Monday, Mar 17, 2003
Kerry and I saw Tori Amos in concert last night, and the performance was fantastic.
After acclimating myself to the fact that I was about eight years older than the average audience member, and that smoking appeared to be legal inside the auditorium, we sat down and enjoyed a truly impressive show.
Held on the campus of Duquesne ('Doo-caine') University, there were probably fewer than 3000 people in a half basketball arena where they clearly stuffed in Tori's stage and lighting grand enough for a crowd five times that size.
The show was all about the music. Bassist and drummer in the rear corners, and Tori nestled between a full grand piano and a stack of synth keyboards on the other side, I don't see how people on the ground seats off to the side could see her through the instrument racks, but second row balcony worked very nicely.
The lighting for this show was spectacular. Tori's all about communicating emotion through song, and light effects were used to augment the emotion. Rich colors, patterns that silhouetted each head in the audience giving them golden halos, and multi-spectrum spotlights turned the hundred-foot high cube of smokey air into a visual sensorium that James Turrell would have been proud of.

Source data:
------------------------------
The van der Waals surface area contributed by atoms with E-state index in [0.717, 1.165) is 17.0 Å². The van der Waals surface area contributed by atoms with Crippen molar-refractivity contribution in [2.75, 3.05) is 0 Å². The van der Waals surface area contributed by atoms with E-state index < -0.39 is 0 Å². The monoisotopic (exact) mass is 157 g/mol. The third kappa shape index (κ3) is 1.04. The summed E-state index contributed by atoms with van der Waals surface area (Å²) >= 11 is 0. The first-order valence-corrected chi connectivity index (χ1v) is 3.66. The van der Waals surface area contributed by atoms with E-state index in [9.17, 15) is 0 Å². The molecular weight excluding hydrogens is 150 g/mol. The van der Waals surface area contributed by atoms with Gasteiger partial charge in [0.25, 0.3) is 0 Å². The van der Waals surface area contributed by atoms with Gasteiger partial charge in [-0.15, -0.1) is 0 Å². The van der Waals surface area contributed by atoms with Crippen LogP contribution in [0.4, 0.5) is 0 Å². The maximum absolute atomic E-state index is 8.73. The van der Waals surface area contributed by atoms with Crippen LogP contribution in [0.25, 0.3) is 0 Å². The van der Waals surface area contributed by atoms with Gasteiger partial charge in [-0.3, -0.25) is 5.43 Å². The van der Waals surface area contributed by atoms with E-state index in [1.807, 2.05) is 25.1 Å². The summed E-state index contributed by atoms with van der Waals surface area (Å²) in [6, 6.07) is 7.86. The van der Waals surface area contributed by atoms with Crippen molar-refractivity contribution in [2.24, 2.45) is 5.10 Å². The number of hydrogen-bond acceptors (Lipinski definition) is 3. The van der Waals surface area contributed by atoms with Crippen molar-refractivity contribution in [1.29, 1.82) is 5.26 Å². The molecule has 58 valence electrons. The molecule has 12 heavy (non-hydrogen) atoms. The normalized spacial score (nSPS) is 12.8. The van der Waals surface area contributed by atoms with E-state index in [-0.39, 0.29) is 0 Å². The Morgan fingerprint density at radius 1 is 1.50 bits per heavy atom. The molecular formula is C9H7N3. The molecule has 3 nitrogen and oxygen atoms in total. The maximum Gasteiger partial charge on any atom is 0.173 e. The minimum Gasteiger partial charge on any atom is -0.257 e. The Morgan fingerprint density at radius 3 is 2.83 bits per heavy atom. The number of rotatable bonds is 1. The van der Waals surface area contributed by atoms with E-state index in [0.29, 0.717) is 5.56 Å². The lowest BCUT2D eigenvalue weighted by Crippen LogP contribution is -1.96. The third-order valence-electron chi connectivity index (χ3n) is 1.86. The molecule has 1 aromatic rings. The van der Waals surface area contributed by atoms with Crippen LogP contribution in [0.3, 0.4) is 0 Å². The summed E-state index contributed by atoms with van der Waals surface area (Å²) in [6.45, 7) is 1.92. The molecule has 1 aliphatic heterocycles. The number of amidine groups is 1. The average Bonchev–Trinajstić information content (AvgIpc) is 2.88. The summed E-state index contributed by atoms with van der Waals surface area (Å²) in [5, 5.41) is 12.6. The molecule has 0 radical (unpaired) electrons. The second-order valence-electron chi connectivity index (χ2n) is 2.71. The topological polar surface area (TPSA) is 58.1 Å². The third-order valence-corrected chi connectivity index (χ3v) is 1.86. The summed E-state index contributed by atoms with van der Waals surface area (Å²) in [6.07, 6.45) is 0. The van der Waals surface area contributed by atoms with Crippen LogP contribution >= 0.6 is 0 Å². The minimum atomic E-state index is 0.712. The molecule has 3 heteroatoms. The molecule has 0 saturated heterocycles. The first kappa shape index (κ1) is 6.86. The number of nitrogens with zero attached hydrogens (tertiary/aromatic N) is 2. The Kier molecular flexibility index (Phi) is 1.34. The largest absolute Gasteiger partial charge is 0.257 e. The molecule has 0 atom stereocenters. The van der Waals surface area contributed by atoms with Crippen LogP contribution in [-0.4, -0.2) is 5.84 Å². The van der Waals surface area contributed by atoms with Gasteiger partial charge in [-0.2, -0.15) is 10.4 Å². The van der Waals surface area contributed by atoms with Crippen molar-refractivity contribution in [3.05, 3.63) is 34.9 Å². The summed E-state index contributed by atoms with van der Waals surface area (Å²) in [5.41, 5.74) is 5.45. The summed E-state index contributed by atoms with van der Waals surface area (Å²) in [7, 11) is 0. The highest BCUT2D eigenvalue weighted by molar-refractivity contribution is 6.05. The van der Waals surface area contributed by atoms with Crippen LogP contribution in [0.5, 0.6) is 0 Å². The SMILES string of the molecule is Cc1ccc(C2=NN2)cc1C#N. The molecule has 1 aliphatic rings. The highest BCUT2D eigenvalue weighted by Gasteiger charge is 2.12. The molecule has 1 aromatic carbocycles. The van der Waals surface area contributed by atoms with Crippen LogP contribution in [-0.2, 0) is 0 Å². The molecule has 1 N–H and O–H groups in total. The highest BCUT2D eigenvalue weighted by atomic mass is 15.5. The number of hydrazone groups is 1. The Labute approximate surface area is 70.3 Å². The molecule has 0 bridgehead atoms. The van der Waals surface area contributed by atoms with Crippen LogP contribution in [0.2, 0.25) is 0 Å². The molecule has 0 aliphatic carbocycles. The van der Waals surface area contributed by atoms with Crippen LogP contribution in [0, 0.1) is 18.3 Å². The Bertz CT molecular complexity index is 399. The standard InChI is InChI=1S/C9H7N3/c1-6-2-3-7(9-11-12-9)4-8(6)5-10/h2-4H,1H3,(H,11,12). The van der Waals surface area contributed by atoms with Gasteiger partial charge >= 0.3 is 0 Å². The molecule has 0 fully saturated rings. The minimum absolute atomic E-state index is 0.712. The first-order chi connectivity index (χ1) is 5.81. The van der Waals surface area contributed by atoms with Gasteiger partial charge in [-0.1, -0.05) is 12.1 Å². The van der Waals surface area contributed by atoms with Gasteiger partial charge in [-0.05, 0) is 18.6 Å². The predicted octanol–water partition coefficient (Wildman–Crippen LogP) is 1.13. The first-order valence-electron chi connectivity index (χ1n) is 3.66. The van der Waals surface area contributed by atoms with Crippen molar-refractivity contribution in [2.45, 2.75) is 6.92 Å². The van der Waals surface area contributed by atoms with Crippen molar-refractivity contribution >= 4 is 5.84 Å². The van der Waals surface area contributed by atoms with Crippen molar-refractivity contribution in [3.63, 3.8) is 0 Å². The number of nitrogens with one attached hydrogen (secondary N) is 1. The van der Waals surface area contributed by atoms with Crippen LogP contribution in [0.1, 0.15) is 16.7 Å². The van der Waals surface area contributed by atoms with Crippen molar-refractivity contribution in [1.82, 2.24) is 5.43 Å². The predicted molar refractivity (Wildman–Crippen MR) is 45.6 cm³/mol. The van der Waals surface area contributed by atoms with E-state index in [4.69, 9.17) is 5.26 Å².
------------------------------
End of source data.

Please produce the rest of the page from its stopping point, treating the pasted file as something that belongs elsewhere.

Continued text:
Each song went the same way. Notes would start, small cheers would rise, the song would wander to the main theme when it became clear to the rest of the crowd which song it was, and the cheering would rise threefold, then die down as people just watched, rapt.
The ground floor folks were standing in front of their seats the whole show, just watching. Entranced.
Tori's a flirt, but didn't talk much. She's inches away from becoming a Diva if she wanted to and she knows it, but she holds it in check. Still, this didn't stop her from performing a beautiful solo of Madonna's "Live to Tell" that showed that even new, voice-trained Madonna can't hold a candle to Tori's raw talent.
In short, I really enjoyed this concert. I wasn't star-struck, but it was a great emotional experience. Somewhere between Ani DiFranco and Enya, every song floated with no-holds-barred emotion. I saw an interview with Janeane Garafolo on Conan O'Brien the other month, where she complained that artist are realizing that sex can substitute for talent, and there's a direct relationship between the lack of clothes and the lack of talent in most pop stars today. All I can say is seeing Tori powerfully and expertly playing a Grand with one hand, an synth behind her with the other, and singing in perfectly pure tones with a big smile on her face, she's the real deal. Just amazing pure talent.
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